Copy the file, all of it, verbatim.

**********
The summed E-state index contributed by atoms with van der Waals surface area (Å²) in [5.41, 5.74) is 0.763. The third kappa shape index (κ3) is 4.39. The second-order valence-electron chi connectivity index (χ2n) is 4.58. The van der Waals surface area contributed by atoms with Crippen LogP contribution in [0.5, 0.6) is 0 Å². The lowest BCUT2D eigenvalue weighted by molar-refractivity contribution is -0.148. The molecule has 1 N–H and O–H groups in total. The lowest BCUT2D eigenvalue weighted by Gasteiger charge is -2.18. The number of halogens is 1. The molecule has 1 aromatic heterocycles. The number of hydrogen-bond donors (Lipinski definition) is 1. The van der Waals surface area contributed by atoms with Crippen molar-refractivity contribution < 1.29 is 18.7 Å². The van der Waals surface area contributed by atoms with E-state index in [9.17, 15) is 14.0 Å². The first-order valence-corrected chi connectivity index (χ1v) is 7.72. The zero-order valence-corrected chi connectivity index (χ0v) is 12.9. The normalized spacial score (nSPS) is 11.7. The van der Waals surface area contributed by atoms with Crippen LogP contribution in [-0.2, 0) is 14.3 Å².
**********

The summed E-state index contributed by atoms with van der Waals surface area (Å²) in [5.41, 5.74) is 0.763. The third kappa shape index (κ3) is 4.39. The second-order valence-electron chi connectivity index (χ2n) is 4.58. The van der Waals surface area contributed by atoms with Crippen LogP contribution in [0.5, 0.6) is 0 Å². The lowest BCUT2D eigenvalue weighted by molar-refractivity contribution is -0.148. The molecule has 1 N–H and O–H groups in total. The lowest BCUT2D eigenvalue weighted by Gasteiger charge is -2.18. The number of halogens is 1. The molecule has 1 aromatic heterocycles. The number of hydrogen-bond donors (Lipinski definition) is 1. The van der Waals surface area contributed by atoms with Crippen molar-refractivity contribution < 1.29 is 18.7 Å². The van der Waals surface area contributed by atoms with E-state index in [9.17, 15) is 14.0 Å². The first-order valence-corrected chi connectivity index (χ1v) is 7.72. The zero-order valence-corrected chi connectivity index (χ0v) is 12.9. The normalized spacial score (nSPS) is 11.7. The van der Waals surface area contributed by atoms with Crippen LogP contribution in [-0.2, 0) is 14.3 Å².